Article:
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Bail Act 1976: Implementation

Volume 387: debated on Monday 14 November 1977

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2.38 p.m.

My Lords, I beg leave to ask the Second Question which stands in my name on the Order Paper.

The Question was as follows:

To ask Her Majesty's Government why no part of the Bail Act 1976 has yet been brought into force and when it will be.

My Lords, the Bail Act cannot be brought into force until rules of court have been made prescribing the procedure to be followed in the High Court, the Crown Court, magistrates' courts and juvenile courts. Work on these is well advanced, and the respective Rules Committees will be consulted shortly. Some time must also be allowed for the courts to make the necessary preparations. The Act is likely to be brought into force early next year, but until the Rules Committees' views are known it is not possible to give a firm date.

My Lords, while thanking my noble friend for that Answer, may I ask him whether I am right in saying that the only reference in the whole Act, including the Schedules, to rules to be made is in Section 8, which says that rules will be made as to the form which recognisances are to take? Secondly, is it really satisfactory that an Act which Parliament passed in 1976 should not in any way be brought into force until 1978 simply because the Executive so decree?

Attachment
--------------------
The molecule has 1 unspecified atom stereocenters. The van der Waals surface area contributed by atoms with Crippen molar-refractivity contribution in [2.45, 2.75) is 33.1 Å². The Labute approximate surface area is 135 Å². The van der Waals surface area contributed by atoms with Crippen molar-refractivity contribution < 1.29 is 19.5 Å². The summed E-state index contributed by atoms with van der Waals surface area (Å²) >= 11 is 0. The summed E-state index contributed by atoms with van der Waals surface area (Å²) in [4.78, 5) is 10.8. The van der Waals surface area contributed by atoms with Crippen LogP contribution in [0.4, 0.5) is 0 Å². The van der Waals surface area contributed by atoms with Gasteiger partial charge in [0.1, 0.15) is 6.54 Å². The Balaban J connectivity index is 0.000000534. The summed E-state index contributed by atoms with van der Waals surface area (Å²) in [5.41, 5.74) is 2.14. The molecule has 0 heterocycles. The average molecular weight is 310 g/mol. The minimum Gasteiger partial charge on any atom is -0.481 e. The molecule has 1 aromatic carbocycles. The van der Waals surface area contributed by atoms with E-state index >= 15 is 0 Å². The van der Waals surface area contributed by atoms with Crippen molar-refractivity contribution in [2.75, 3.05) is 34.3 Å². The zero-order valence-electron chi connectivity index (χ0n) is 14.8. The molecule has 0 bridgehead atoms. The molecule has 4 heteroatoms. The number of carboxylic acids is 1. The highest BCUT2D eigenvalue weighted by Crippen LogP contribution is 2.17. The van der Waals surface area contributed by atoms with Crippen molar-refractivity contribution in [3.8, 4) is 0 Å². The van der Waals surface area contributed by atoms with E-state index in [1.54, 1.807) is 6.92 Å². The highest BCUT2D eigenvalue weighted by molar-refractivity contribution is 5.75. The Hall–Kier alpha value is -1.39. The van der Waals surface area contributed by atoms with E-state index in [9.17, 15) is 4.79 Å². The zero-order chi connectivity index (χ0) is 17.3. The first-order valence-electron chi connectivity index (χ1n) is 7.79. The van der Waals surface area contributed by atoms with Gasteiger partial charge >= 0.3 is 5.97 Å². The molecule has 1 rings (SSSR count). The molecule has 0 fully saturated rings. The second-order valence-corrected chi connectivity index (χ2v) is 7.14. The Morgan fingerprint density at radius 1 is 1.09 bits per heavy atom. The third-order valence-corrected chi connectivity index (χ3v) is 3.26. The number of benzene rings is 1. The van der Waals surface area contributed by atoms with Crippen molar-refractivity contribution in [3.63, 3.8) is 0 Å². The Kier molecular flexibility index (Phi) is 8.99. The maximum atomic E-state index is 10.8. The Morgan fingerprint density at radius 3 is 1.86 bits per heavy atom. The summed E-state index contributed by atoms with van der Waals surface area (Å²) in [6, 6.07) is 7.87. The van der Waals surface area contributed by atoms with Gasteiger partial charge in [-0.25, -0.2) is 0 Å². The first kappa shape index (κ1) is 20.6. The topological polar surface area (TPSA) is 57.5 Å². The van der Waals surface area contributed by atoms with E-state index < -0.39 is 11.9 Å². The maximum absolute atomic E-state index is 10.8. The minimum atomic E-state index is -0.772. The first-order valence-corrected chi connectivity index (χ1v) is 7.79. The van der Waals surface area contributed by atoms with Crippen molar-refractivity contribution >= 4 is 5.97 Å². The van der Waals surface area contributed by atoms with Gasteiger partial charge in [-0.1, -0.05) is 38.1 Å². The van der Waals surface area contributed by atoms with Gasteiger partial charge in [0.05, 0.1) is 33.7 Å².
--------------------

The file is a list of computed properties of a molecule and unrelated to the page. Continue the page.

My Lords, the fact is that there is a very substantial amount of work to be done here. There are four separate sets of rules of court to be made—those dealing with the Supreme Court, the Crown Court, magistrates' courts and juvenile courts—and these matters are being considered by three separate Rules Committees. Certainly, again, there is no disposition on our part to differ from my noble and learned friend on the importance of this matter, but I think one has to recognise that, once an Act of this sort has been passed, a very substantial amount of administrative work has to be done thereafter.